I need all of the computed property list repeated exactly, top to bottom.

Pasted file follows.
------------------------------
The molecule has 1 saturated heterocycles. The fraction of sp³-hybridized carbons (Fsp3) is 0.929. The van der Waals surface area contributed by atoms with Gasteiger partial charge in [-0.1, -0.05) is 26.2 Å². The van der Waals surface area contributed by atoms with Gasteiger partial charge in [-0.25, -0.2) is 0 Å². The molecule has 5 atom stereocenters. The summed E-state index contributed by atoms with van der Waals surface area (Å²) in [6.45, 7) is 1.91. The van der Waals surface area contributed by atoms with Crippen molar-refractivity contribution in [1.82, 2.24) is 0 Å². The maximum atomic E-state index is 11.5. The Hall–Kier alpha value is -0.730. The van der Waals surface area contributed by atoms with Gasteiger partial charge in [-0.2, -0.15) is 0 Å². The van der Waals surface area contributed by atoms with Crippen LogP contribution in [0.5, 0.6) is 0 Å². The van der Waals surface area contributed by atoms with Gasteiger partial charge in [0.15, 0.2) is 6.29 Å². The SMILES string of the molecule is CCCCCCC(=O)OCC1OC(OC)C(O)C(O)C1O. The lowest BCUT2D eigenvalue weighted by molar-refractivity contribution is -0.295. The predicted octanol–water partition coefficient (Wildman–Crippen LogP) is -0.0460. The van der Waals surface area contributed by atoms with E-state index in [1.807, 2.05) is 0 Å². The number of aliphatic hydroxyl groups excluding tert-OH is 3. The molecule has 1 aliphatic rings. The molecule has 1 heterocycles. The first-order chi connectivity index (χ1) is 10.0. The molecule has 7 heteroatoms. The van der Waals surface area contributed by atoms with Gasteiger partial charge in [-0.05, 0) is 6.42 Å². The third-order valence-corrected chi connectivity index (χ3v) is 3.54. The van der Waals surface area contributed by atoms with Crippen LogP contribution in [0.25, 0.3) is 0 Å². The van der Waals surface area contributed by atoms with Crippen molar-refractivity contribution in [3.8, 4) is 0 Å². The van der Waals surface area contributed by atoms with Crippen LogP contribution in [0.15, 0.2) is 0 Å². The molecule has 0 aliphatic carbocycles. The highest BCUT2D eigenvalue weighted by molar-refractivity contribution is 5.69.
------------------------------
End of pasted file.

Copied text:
The molecule has 1 saturated heterocycles. The fraction of sp³-hybridized carbons (Fsp3) is 0.929. The van der Waals surface area contributed by atoms with Gasteiger partial charge in [-0.1, -0.05) is 26.2 Å². The van der Waals surface area contributed by atoms with Gasteiger partial charge in [-0.25, -0.2) is 0 Å². The molecule has 5 atom stereocenters. The summed E-state index contributed by atoms with van der Waals surface area (Å²) in [6.45, 7) is 1.91. The van der Waals surface area contributed by atoms with Crippen molar-refractivity contribution in [1.82, 2.24) is 0 Å². The maximum atomic E-state index is 11.5. The Hall–Kier alpha value is -0.730. The van der Waals surface area contributed by atoms with Gasteiger partial charge in [-0.2, -0.15) is 0 Å². The van der Waals surface area contributed by atoms with Crippen LogP contribution in [0.5, 0.6) is 0 Å². The van der Waals surface area contributed by atoms with Gasteiger partial charge in [0.15, 0.2) is 6.29 Å². The SMILES string of the molecule is CCCCCCC(=O)OCC1OC(OC)C(O)C(O)C1O. The lowest BCUT2D eigenvalue weighted by molar-refractivity contribution is -0.295. The predicted octanol–water partition coefficient (Wildman–Crippen LogP) is -0.0460. The van der Waals surface area contributed by atoms with E-state index in [1.807, 2.05) is 0 Å². The number of aliphatic hydroxyl groups excluding tert-OH is 3. The molecule has 1 aliphatic rings. The molecule has 1 heterocycles. The first-order chi connectivity index (χ1) is 10.0. The molecule has 7 heteroatoms. The van der Waals surface area contributed by atoms with Gasteiger partial charge in [-0.05, 0) is 6.42 Å². The third-order valence-corrected chi connectivity index (χ3v) is 3.54. The van der Waals surface area contributed by atoms with Crippen LogP contribution in [0.25, 0.3) is 0 Å². The van der Waals surface area contributed by atoms with Crippen molar-refractivity contribution in [3.8, 4) is 0 Å². The van der Waals surface area contributed by atoms with Crippen LogP contribution in [0.15, 0.2) is 0 Å². The molecule has 0 aliphatic carbocycles. The highest BCUT2D eigenvalue weighted by molar-refractivity contribution is 5.69.